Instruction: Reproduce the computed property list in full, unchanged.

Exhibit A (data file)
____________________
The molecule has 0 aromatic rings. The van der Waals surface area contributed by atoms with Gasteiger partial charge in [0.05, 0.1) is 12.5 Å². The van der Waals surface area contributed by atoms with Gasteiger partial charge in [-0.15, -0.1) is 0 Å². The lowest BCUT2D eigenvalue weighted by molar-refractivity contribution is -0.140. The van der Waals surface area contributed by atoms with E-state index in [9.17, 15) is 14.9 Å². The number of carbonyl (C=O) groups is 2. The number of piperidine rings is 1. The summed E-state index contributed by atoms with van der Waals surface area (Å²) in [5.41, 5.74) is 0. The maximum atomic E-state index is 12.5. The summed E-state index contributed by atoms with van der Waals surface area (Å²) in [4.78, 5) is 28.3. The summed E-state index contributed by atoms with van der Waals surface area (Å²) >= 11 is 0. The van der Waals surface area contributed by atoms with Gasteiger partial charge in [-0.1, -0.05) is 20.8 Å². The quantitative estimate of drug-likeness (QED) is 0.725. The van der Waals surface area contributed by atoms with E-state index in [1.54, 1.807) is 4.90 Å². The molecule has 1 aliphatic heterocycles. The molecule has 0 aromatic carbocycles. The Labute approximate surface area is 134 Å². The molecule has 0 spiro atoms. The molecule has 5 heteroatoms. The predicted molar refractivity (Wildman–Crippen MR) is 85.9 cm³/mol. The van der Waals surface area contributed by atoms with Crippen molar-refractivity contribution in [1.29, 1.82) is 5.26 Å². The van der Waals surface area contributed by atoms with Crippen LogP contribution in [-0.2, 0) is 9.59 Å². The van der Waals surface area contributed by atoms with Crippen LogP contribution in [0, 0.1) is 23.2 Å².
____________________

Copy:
The molecule has 0 aromatic rings. The van der Waals surface area contributed by atoms with Gasteiger partial charge in [0.05, 0.1) is 12.5 Å². The van der Waals surface area contributed by atoms with Gasteiger partial charge in [-0.15, -0.1) is 0 Å². The lowest BCUT2D eigenvalue weighted by molar-refractivity contribution is -0.140. The van der Waals surface area contributed by atoms with E-state index in [9.17, 15) is 14.9 Å². The number of carbonyl (C=O) groups is 2. The number of piperidine rings is 1. The summed E-state index contributed by atoms with van der Waals surface area (Å²) in [5.41, 5.74) is 0. The maximum atomic E-state index is 12.5. The summed E-state index contributed by atoms with van der Waals surface area (Å²) in [4.78, 5) is 28.3. The summed E-state index contributed by atoms with van der Waals surface area (Å²) >= 11 is 0. The van der Waals surface area contributed by atoms with Gasteiger partial charge in [-0.1, -0.05) is 20.8 Å². The quantitative estimate of drug-likeness (QED) is 0.725. The van der Waals surface area contributed by atoms with E-state index in [1.54, 1.807) is 4.90 Å². The molecule has 1 aliphatic heterocycles. The molecule has 0 aromatic carbocycles. The Labute approximate surface area is 134 Å². The molecule has 0 spiro atoms. The molecule has 5 heteroatoms. The predicted molar refractivity (Wildman–Crippen MR) is 85.9 cm³/mol. The van der Waals surface area contributed by atoms with Crippen molar-refractivity contribution in [1.29, 1.82) is 5.26 Å². The van der Waals surface area contributed by atoms with Crippen LogP contribution in [-0.2, 0) is 9.59 Å². The van der Waals surface area contributed by atoms with Crippen LogP contribution in [0, 0.1) is 23.2 Å².